Monthly Archives: March 2009

Slogans – The Un-Learning

Rebranding Wisconsin

Like Japanese people on powerboats and Germans singing in unison, slogans give me the creeps.

On the one hand, slogans are a quick, direct way to convey a message to adults and children without the need for nuance and explanation.    Most of our advertising is really just re-packaging of slogans:

“The UnCola”  “Built Ford Tough” “Shaefer.  The one beer to have when you’re having more than one.” – That last one’s my favorite.

Even schools have slogans.  My school works under the motto “Learning…Let’s Make it Happen!”  Although in truth you should replace “Learning” with “High Test Scores” and “Let’s Make it Happen!” to “Let’s Make Sure They Keep Going Higher So The Bosses Don’t Hassle Us!”

However, slogans can also intimidate, indoctrinate, and even brainwash.  The totalitarian regimes of the 1930s in Europe were chock-full of slogans: Germany’s were well thought-out (“Deutschland Erwache” – Germany Awake!) while the Italian versions were so silly even the Fascists laughed at them (“Credere, Obbedire, Combattere!” – Believe, Obey, Fight!).  However well meaning or silly, their impact is no less destructive–and that groupthink mentality continues today.

Look at the Knowledge is Power Program (KIPP), a charter school system that has drawn both praise and criticism.  Their slogan is “Work Hard.  Be Good.”   Their extra-long days are filled with pep talks, slogans, and chanting in unison.  Sound familiar?  Did George Orwell write the student handbook?  Maybe the brochure should state how they’re educating inner-city children to conquer Poland and supervise ethnic cleansing.

Enough knocking KIPP, they’re too easy a target.  Let’s move on to the Wisconsin Department of Tourism, an earnest, well-meaning bunch just like all Wisconsin folks, I’m sure.  I’ve met quite a few and they’re great people–which is why they deserve better than the hackneyed slogan unveiled Monday March 16 by the governor and other state dignitaries.  As you can see by the logo on the post above, it states “Wisconsin.  live like you mean it.” and features what appears to be a mental patient doing a cartwheel.  So this means that only in Wisconsin do they “mean it”?  The other 49 states are living a lie, and should enjoy a life of brutal cold winters, summer sausage, high per-capita beer consumption and a side of grilled bratwurst?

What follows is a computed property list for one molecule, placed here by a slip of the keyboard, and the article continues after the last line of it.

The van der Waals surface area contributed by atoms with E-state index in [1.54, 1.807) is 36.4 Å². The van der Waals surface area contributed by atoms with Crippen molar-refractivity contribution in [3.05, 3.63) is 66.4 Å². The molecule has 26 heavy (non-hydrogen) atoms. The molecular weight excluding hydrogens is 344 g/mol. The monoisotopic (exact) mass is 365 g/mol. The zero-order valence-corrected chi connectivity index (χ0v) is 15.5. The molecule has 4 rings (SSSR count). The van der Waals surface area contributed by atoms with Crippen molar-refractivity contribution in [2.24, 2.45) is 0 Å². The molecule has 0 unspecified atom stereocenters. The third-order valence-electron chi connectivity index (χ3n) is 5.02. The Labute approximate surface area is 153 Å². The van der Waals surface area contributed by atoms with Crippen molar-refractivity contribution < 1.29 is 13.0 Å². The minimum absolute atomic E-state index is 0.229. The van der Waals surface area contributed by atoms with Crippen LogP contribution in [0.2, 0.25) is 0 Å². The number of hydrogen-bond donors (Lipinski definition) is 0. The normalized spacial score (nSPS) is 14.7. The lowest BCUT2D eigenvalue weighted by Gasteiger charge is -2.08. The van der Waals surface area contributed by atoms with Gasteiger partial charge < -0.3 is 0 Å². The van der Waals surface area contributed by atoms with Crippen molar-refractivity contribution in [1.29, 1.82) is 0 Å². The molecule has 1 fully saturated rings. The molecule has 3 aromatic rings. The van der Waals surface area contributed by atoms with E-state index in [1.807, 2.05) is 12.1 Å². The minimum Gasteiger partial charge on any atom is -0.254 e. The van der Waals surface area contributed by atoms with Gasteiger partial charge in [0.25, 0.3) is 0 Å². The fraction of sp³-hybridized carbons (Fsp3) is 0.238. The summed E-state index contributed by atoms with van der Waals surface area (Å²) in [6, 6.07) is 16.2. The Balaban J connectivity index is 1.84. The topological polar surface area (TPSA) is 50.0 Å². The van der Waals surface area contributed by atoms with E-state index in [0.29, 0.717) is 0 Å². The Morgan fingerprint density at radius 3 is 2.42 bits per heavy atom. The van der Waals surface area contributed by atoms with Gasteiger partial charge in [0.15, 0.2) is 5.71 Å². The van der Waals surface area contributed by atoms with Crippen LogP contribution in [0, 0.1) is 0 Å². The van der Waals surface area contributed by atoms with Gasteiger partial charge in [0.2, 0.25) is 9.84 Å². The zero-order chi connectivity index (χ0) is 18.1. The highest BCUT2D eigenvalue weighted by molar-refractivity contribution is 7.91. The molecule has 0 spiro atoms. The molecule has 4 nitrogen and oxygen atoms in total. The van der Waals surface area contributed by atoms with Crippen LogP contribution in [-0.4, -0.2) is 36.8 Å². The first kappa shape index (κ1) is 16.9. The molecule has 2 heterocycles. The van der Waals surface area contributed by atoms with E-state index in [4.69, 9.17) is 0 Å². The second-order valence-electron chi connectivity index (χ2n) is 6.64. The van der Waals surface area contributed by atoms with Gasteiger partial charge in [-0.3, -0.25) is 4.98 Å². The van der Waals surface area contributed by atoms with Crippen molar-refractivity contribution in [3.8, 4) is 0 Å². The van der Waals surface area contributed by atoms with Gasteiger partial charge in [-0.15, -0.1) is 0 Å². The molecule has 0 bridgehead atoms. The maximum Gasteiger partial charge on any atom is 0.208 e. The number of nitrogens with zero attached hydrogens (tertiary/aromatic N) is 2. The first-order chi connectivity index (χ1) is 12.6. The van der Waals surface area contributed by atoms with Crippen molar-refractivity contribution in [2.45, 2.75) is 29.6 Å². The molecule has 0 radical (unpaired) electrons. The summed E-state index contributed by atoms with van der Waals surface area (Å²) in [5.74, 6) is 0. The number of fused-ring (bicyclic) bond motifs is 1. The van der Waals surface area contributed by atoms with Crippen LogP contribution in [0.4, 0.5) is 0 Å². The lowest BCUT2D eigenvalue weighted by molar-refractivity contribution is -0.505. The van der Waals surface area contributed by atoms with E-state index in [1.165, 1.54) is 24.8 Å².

Just as a helpful hint to other states in the Union, here are some new slogans to choose from:

“Florida.  Live One Kilo at a Time”

New York. Live Like You got a Pair”

“Massachusetts.  Live with the fact that David Ortiz won your World Series juiced like a mango (There I said it!)”

“Texas.  Live with the safety on”

“Louisiana.  Live to show your t**s”

“Colorado.  Live above the tree line.  We dare ya.”

“Hawaii.  Live with Barack Obama’s ‘birth certificate’ (wink, wink)”

“California.  Vive con gente que todavia hablan ingles…hasta ahorra”

These sound just as serious as “live like you mean it”, don’t they?  Maybe Wisconsin was just a little too hasty.  Sling back a Schlitz and think it over.  If you are going to use a slogan, try to tie in something about the state.

I would use bratwurst.  And not in that way,  you sickos.

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Parent Teacher Conferences – How to laugh at the lunacy

WARNING!  This particular conference may be a little risque.  Just remember to accentuate the positive points before dwelling on areas of improvement.  Then watch the child cry his/her head off.  Enjoy!

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Let’s Start with Standards

1991000177_a658462f6dIn life, we are full of standards.

We should dress appropriately for the occasion.  Uniformed personnel require certain standards of dress and conduct.  Military standards are rigorous to the extreme.  Even fast food must live to certain criteria; if the special sauce is missing, then it’s no Big Mac, just another fatty sandwich.

As educators, we also have standards that dictate who we are and what we do.  As rebellious as I can be, I actually like standards.  They provide a basic body of requirements that all teachers should strive for in their classrooms.  They protect teachers and students from missing out on a full education.  Finally, standards help students, teachers and parents set goals and benchmarks to meet that student’s learning needs.

However, there’s a fine line between comprehensive standards and strapping a kid to that Clockwork Orange learning machine.  The New York City Department of Education Social Studies Scope and Sequence for Grades K-8 may swing more toward the latter.  Its goals and intentions are great, and the scaffolding of early grades is phenomenal.  Yet grades 5-8 can only work if every droogie in the public school system gets strapped to one of these things and becomes a Yale history professor.